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What card does reproducibly provide phase?

Last response: in Components
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May 8, 2003 1:44:56 PM

So far I thought it is a matter of course that a sound card returns each time the same immediate record of its own equally repeated output. I blame asynchronous clocks for what I observed: At least for the card under test, the phase shift between sent and returned wav file was random for purely sinusoidal signals. Any imaginable influence of speaker and mic was definitely excluded since the card's output was immediately fed back to the card's input.

According to Ohm's law of acoustics, hearing is highly phase- deaf. So phase doesn't matter much except for measurement e.g. of room response derived from comparison between sent and incoming sound. I tested a cheap card from Creative in duplex mode with line out directly fed back into line in, and I was extremely unhappy with the result since gain heavily fluctuated with changing frequency while phase response proved erratic, i.e., even worse. Perhaps, only recording is seriously affected with the SB from Creative. Having little experience with sound cards and no interest in games or artificial sound effects I guess, a Terratec DMX 6Fire would best meet my desire for fairly accurate replay of a wav file and subsequent also accurate recording.

However, I would like to ask for confirmation that I may use this card or any alternative one in a manner which excludes the mentioned irreproducible phase response and for a piece of advice how to do so. Any constant latency is acceptable. If only data aquisition cards will do the job, I would also appreciate pertaining recommendations. Would the Matlab DAQ toolbox be the best option in this case or would I be better off with other systems? I hope for getting guided to an affordable solution.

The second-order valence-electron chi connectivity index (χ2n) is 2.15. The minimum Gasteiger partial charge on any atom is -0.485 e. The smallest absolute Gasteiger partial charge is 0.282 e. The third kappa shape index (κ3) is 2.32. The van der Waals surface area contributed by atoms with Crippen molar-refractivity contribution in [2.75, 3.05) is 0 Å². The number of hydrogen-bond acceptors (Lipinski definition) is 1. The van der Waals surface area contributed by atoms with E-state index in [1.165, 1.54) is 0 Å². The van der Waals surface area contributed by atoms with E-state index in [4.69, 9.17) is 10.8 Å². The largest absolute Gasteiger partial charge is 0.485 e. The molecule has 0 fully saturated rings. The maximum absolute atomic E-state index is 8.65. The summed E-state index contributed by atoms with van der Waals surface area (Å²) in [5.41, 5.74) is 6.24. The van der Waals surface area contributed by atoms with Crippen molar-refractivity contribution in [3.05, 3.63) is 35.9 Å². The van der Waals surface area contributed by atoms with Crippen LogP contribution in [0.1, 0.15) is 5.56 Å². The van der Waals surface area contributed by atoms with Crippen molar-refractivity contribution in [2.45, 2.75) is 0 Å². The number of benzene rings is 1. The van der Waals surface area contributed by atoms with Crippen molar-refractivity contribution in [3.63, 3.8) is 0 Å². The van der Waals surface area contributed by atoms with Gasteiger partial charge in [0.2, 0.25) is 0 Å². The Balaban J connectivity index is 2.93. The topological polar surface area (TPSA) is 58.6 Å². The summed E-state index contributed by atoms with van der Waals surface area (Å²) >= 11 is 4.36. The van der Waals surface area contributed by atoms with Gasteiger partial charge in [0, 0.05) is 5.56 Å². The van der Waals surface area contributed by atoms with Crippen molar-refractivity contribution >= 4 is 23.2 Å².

Eckard

<P ID="edit"><FONT SIZE=-1><EM>Edited by Eckard on 05/09/03 06:13 AM.</EM></FONT></P>
May 10, 2003 2:40:08 AM

Um... My brain hurts.

To start press any key. Where's the "any" key? --Homer Simpson.
May 10, 2003 11:06:56 PM

Hello,

You have to consider the fact that you're passing the signals through ad and da converters, and they're not transparent, not equal and they are a "path" that implies some time consuming. So few samples of shift are inevitable, and they can't be constant, as the two converters are working in different ways.

That said, if the point of wiew of a professional daw musician can be of any interest, no one of the Creative products is taken seriously for any pro daw.

Decent converters cost each more than a single Creative card.

I'm using Creamware Scope, but there you buy also an incredible dsp Studio, the price is so much higher...but the quality....
May 12, 2003 6:58:57 AM

Thank you alfonso, and thank you Black_cat, too.

Well, the situation might be more tricky than we revealed so far. From my dovish point of view, I would like to make it quite clear that I don't search for absolute fidelity but just for what is indispensible to those who are ready to pay for the option of measuring room response. Professionals are included, of course. However, I feel, many other customers will also strive for getting such a tool. Since the basic requirements are pretty clearcut, in principle, I don't see serious justifications for the obvious widespread lack of knowledge about available systems meeting these requirements and how much do they cost today and how much tomorrow. A 500k license offer is definitely unacceptable for envisioned customers like me. Many acousticans seem to rely on their own DSP based handiwork. In case of some efforts I am not sure whether or not they were already successful. For instance, I wondered why in WinMLS with Digigram VX222 'real and imaginary part of frequency response is not available yet'. I also doubt that published tests of sound cards for Matlab DAQ include correct phase.

Aren't such efforts possibly ineffectively wasted ones, at least as a rule? SBs are cheap because millions of them are sold. What sound card could be modified as to reproducibly provide phase? One idea of mine is to look for an electronic 'knob' that cuts possibly different delay of DAC and ADC to an equal length by means of external synchronisation. Maybe, there are other approaches, too.

Eckard
!